The “Call Me Sexist But” Dataset
Have you ever wondered if a message you sent may be received as sexist? Did you ask yourself how could you have made it better? To take concrete steps towards understanding what, really, is sexist, a group of researchers curated a dataset of over 10.000 tweets to enable researchers to study the multiple ways sexism appears in day-to-day communication.
Haben Sie sich jemals gefragt, ob eine von Ihnen gesendete Nachricht als sexistisch empfunden werden könnte? Haben Sie sich gefragt, wie Sie es besser machen könnten? Um konkrete Schritte zu unternehmen, um zu verstehen, was wirklich sexistisch ist, hat eine Gruppe von Forschenden einen Datensatz von über 10.000 Tweets zusammengestellt, um Forschenden die Möglichkeit zu geben, die verschiedenen Arten von Sexismus in der alltäglichen Kommunikation zu untersuchen.
Sexism in everyday conversations
Have you ever wondered if a message you sent may be received as sexist? Did you ask yourself how could you have made it better?
Sexism is complex: while we know it when we see it, it is hard to describe all the ways in which something may be sexist—and different people may interpret the same message differently. Some forms of sexism are blatant, such as misogyny that directly antagonizes, humiliates, and threatens women. Other forms are subtler, though they may be equally harmful. For example, praising the sensitive nature of women presents a positive opinion that may not immediately seem sexist. Yet, should women who can fend for themselves be considered lesser women? After all, defining all women as sensitive implies that they are in need of special care, and assumes limits to the experiences women are fit for. To take concrete steps towards understanding what, really, is sexist, GESIS CSS curated a dataset of over 10.000 tweets to enable researchers to study the multiple ways sexism appears in day-to-day communication.1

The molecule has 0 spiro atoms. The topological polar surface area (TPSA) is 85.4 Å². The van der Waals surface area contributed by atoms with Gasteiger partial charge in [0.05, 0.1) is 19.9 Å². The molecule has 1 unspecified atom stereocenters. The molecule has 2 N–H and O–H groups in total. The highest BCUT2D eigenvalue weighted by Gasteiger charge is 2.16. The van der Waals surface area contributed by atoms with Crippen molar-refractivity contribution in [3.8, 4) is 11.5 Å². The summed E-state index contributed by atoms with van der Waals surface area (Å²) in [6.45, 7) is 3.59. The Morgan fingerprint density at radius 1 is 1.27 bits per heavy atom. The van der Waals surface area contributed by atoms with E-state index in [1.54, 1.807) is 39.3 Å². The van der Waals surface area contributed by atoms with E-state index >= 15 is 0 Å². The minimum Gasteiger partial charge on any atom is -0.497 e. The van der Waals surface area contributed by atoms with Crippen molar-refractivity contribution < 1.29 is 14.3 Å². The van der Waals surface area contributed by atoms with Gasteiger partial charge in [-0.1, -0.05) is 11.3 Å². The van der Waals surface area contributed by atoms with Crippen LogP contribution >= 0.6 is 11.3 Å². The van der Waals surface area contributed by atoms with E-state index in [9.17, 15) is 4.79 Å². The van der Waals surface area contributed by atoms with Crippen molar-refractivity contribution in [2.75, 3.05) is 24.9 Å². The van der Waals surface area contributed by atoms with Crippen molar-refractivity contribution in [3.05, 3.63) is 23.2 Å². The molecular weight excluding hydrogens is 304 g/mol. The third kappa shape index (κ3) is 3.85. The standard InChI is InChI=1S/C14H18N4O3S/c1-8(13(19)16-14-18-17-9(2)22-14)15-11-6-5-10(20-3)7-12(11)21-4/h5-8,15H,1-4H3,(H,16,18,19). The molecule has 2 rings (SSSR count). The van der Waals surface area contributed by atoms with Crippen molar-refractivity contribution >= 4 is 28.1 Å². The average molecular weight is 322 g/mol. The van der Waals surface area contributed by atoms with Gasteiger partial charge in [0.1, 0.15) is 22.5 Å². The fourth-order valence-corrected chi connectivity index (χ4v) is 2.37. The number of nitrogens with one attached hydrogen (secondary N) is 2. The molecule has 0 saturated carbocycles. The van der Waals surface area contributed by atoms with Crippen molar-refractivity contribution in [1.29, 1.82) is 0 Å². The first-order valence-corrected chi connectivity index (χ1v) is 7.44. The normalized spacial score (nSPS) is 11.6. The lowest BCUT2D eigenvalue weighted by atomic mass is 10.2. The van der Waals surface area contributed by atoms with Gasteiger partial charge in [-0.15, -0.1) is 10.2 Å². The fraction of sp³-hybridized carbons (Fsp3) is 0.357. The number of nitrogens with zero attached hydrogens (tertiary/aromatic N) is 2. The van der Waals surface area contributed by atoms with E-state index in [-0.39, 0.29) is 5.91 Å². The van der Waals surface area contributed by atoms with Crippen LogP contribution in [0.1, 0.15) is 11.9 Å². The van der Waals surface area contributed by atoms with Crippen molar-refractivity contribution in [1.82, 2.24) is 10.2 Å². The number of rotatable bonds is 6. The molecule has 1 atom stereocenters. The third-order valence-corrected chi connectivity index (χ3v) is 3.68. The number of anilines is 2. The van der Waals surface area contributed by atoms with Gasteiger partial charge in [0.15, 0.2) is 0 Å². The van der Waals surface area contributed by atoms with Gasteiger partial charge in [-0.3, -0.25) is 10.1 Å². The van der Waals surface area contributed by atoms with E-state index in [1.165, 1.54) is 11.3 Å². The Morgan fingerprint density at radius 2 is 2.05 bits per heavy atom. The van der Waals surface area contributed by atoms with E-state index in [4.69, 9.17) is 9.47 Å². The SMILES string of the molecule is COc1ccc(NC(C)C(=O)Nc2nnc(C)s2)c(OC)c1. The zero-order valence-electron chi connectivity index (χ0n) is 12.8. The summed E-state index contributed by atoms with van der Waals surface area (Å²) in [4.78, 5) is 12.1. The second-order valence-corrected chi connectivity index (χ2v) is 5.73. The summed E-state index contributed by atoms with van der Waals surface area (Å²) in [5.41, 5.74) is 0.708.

Grounding our observations in these empirical data, we organized the complexity and variety of sexist expressions. We developed a taxonomy that assigns each tweet to a distinct sexism category. How did we make sense of the complexity? Similarly to how we would assess if someone is sexist: through psychological scales for sexism. The field of psychometrics boasts years of experience in developing validated scales for measuring sexist attitudes in individuals. Each scale is made of sentences, called items, that are meant to stimulate a specific response in people with sexist attitudes. Yet, tens of scales address each a distinct dimension of sexism. For example, one scale may measure attitudes towards the roles of women in the context of family life; another scale may measure attitudes towards feminism as an ideology. These scale items embody how social psychologist measure sexism in humans. Through the efforts of an interdisciplinary team and through valuable discussions with experts throughout GESIS, we surfaced seven major categories appearing in 800 sexism scale items, spanning from attitudes towards how women allegedly are and behave, to denial and endorsement of gender inequality.